Mr. M. A. Taylor

perfectly agreed that the battle of Navarino was an "untoward event." He considered it a most unfortunate event for this country. He did not deny the talent and skill with which the gallant admiral had fought the battle; but he did question the policy of the instructions under which he had acted. Unless he heard a satisfactory explanation of the grounds of the treaty, it should never have his support. He trusted that tranquillity would be restored with the Porte. The consequences would otherwise be serious. Look at the situation in which we had placed our old ally. Look at the situation in which we had placed Russia and France. View the long-continued policy of the Russian government; and then let the country judge whether the battle of Navarino was not an "untoward event." He was satisfied that this was the general opinion. He was in London when the news of the battle arrived, and he had heard the most anxious fears expressed as to the probable consequences. God grant they might not happen! Was there a man in his majesty's government who did not shudder with horror when the news reached him? In no point of view could he approve of the treaty, or of its results.

Lord Euston

expressed his approbation of the conduct of the gallant admiral in the battle of Navarino, and lamented that government did not intend to originate a vote of thanks to him, for his skill and valour on that occasion.

Sir F. Burdett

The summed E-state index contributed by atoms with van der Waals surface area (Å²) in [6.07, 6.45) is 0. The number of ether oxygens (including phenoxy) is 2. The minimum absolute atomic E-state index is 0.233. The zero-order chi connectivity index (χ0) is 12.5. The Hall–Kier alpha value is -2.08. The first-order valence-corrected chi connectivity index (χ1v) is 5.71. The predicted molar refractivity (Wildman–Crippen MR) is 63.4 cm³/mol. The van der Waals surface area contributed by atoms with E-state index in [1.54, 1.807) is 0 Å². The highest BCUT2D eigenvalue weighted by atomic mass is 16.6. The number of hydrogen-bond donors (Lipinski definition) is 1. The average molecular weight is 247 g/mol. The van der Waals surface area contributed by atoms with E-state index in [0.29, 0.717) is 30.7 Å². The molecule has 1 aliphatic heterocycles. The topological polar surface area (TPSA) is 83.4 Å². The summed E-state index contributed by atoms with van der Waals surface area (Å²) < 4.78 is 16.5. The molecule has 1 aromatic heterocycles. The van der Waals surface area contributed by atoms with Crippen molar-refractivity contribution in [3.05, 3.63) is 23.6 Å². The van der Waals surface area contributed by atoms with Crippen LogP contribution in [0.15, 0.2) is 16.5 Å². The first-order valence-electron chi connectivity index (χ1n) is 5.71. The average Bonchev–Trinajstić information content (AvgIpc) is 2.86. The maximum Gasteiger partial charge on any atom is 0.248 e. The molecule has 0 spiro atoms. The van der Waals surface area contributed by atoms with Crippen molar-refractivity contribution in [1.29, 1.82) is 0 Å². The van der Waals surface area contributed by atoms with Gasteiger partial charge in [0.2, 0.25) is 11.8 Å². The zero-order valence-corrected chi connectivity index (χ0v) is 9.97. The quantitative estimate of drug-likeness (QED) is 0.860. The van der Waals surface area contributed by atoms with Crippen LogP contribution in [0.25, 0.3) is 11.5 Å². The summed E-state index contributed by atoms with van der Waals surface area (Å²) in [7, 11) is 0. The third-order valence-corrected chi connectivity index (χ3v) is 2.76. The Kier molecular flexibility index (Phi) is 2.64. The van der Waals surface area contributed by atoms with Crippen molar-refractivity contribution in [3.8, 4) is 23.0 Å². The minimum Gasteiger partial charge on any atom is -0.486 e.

said, that while he was ready to admit the inconvenience of going into discussions of this kind at present, he could not help observing, that so far from thinking that the battle of Navarino ought to be described as an "untoward event," he considered it in the highest degree creditable to the character of the country, and that it had raised it in the estimation of the civilized world. He had hoped, that those who had the manliness to have projected the enterprise, would have had the vigour to maintain their position. He was sorry to see them sink beneath the execution of their own conception, and die, as it were, of diffidence, after others had expressed so much satisfaction at what they had done. For his own part, he should when the proper time came, be prepared to defend the policy and the wisdom of every measure connected with the battle of Navarino. He could not too much admire the ability displayed by the admiral and his fleet in the execution of their perilous duty. The admiral was, indeed, beyond the reach of the censure of those who trembled for his act. He had already received the sanction of the executive government, and honours had been bestowed upon him by his sovereign. It was too late, therefore now, to call in question the merit of the achievement. He had executed the provisions of the treaty in the spirit with which it had been originated; and he ought to be thanked, whether there was a precedent or not. If there was, well and good: if not, let the subject be discussed upon its own merits. With respect to the omission of any allusion to Ireland in the King's Speech, the noblelord had informed the House, that that country was in a satisfactory state; or at least that nothing had occurred, since last session, to call for particular notice. He hoped that this would appear to be the case, when Irish subjects should come under discussion. He confessed he entertained different anticipations upon that subject.